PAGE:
View from the Marshes of Glynn Overlook Park.
Marshes of Glynn Overlook Park.
Black-headed Gulls (or “Laughing Gulls,” Larus ridibundis) at the park.
An interpretive plaque at the park:
Lanier's Oak as it appeared at the turn of the 20th century, sheltering poets and picnickers alike. Today, Highway 17 is located where the tidal creek is shown in this photograph. (Photo courtesy of Bryan Thompson.)
From an interpretive plaque at the park:
Sidney Lanier was born in 1842 in Macon, Georgia. He distinguished himself as a brilliant student and musician early in life. In 1861, Lanier enlisted in the Confederate Army, serving as a scout and a signal officer. He was captured and imprisoned in November, 1864. While a prisoner of war, Lanier contracted tuberculosis and suffered from consumption for the rest of his life.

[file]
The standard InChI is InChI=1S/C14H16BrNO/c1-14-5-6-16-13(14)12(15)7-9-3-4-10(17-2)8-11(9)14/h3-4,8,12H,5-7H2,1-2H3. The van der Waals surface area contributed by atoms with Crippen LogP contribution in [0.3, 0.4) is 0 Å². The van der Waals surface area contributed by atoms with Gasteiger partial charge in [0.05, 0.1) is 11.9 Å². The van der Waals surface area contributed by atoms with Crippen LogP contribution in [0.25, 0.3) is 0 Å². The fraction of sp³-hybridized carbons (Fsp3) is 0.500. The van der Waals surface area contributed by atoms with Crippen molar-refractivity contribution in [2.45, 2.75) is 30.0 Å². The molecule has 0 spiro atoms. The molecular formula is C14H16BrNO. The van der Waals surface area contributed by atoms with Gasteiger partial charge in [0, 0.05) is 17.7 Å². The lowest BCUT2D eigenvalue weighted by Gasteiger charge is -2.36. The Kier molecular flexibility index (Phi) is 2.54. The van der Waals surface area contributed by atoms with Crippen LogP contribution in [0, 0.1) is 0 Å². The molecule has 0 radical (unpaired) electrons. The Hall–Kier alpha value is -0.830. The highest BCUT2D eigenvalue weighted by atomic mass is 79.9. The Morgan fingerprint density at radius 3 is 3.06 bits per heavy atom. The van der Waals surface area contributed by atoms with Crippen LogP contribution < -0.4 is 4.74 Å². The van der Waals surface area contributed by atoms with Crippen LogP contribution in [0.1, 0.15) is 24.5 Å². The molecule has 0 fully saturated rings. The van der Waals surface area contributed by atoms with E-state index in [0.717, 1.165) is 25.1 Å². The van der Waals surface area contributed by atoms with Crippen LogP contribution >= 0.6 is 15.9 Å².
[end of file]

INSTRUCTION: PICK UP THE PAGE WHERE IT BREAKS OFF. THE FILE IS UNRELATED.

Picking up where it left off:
During a visit to Brunswick in 1874, Sidney Lanier was captivated by the sheer magnitude and beauty of the vast coastal marshes. The endless acres of marsh grass, shimmering streams and rivers and abundant wildlife inspired the 33-year-old Lanier to write his beloved poem, The Marhes of Glynn. The poem's first reading was in 1875, in the home of Mr. and Mrs. James Couper of Brunswick. It was published in Baltimore in 1878.
This guide to Brunswick is sponsored by Mitchells Publications.
Copyright © 2006 Patricia B. Mitchell.